Posted: Apr 18, 2017
English sparkling wine was on April 20, 2016 toasting a spectacular victory over the French version – as an elite group of Parisian experts said it was better than champagne.
A team from Britain’s Wine and Spirit Trade Association travelled across the Channel and invited some of the biggest names in the Gallic restaurant and bar trade to a blind tasting.
Many were convinced that some of the UK-produced fizz was from their own country, and in most cases they preferred it to champagne.
In the first tasting of its kind in Paris, those taking part said the English sparkling wine was better in two out of three categories, and it drew with the champagne in the other.
Among the successes was a £40 bottle of 2009 Nyetimber sparkling wine produced in West Sussex. Nine members of the 14 member panel thought it was better than a £65 bottle of Billecart-Salmon Grand Cru champagne.
When a £37.99 bottle of 2011 Gusborne Rosé went up against a NV Ayala, Rosé Majeur from Champagne, nine preferred the Gusborne and five picked the champagne. Half the tasters thought the English wine was champagne.
"We couldn’t have expected the tasting to go so well," said Matthew Jukes, the British wine expert and author who organised the historic event, at Juveniles restaurant in central Paris, in time for St George’s Day, on April 23rd.
"In all my years writing about wine, I never would have believed that top French palates would take English sparkling wine for Champagne – it really is immensely exciting," Mr Jukes added after Wednesday’s tasting.
The English have always been great wine drinkers, but it is only in recent years that their own industry has started to flourish.
It remains extremely small – accounting for around one per cent of the domestic market – but sparkling wine is doing particularly well.
England’s increasingly warm climate and its chalk soils are ideal for producing bubbly, and now the French are starting to agree.
"It is certainly impressive," said Eric Riewer, President of the hugely influential wine tasting committee of the Gault Millau restaurant guides.
Mr Riewer’s fellow panelists also included Mark Williamson, who opened the world famous Willi’s Wine Bar in Paris in 1980.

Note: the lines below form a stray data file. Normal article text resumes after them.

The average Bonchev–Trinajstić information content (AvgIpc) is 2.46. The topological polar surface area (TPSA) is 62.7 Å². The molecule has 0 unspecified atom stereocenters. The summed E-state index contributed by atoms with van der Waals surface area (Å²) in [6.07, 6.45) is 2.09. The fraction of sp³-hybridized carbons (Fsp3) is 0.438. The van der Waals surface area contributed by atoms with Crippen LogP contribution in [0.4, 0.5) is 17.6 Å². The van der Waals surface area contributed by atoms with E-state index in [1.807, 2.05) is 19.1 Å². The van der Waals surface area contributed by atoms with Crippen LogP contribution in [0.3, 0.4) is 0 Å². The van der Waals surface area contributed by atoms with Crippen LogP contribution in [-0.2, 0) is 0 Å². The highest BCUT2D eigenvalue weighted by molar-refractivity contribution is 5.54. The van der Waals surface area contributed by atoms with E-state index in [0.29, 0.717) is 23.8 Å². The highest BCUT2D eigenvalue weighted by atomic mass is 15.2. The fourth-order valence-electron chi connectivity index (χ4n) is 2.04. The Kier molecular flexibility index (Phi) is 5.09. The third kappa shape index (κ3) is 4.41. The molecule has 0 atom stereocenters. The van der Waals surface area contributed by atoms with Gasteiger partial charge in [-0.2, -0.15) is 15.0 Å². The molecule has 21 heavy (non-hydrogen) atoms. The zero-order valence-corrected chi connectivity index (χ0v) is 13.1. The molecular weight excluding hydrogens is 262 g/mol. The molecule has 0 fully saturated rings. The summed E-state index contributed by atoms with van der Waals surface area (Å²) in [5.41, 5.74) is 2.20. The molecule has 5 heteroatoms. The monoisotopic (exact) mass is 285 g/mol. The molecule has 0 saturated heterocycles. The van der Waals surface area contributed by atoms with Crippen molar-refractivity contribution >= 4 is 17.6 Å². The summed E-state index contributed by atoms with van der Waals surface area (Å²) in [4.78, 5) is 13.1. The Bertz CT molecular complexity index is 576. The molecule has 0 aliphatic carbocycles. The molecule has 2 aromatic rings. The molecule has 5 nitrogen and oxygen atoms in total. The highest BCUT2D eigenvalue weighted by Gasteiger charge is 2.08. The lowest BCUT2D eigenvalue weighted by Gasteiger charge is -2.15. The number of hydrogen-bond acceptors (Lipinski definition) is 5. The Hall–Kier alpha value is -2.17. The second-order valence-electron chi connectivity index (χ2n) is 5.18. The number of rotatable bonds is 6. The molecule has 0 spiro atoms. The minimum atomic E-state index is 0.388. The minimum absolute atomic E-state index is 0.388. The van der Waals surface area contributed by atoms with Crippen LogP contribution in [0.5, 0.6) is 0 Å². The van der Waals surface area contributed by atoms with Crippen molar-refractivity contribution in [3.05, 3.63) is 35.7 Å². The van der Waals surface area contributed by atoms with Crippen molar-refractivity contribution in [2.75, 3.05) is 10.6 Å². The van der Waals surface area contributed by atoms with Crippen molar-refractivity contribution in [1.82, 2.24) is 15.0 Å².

Explaining how he had regularly served English wine to Paris bankers, Mr Williamson said: "They were astonished to discover it was not champagne."
The experts’ view was echoed by ordinary Parisians who tasted the Nyetimber sparkling wine.
Jordan Huret, 32, originally from the Champagne capital of Rheims, and his friend Floriane Merzougui, 26, both said it was "very nice."
Ms Merzougui, an actress, added: "It’s very fresh and light – I’d certainly drink it again."
Valerie Bucek, 28, and a sales executive in the cosmetics industry, meanwhile said the same English wine was "very fresh, and more fruity than French champagne. It’s the first time I’ve tried it, and it’s a very nice surprise."
The growing popularity of English wine led to a 40 per cent increase in applications to develop UK vineyards last year.
Champagne giant Taittinger is among the speculators, buying 170 acres of Kent countryside at a former apple farm near Canterbury.
UK wines received a total of 365 awards in 2015, compared with 265 in 2014. This figure included 46 gold medals, compared to 25 the year before.
The production of English wine has seen record vintages in the last two years, seeing an average of around five million bottles per year. This is expected to grow to 10 million bottles by 2020.
Wine and Spirit Trade Association Chief Executive Miles Beale said: "This is a ground breaking time for English sparkling wine.
"We should all raise a glass on St George’s Day to celebrate that we have successfully slayed the myth that English wine cannot compete with the best in the world."
Tamara Roberts, who runs the Ridgeview wine estate, said: "I am delighted but certainly not surprised that our Ridgeview Bloomsbury was so well received by the French."
"Our wines, like many other English sparkling wines, are of the highest quality and reflect the unique climate and geology in and around the South Downs National Park where most of our vineyards are situated."
By Peter Allen
APRIL 20, 2016
Source: The Telegraph
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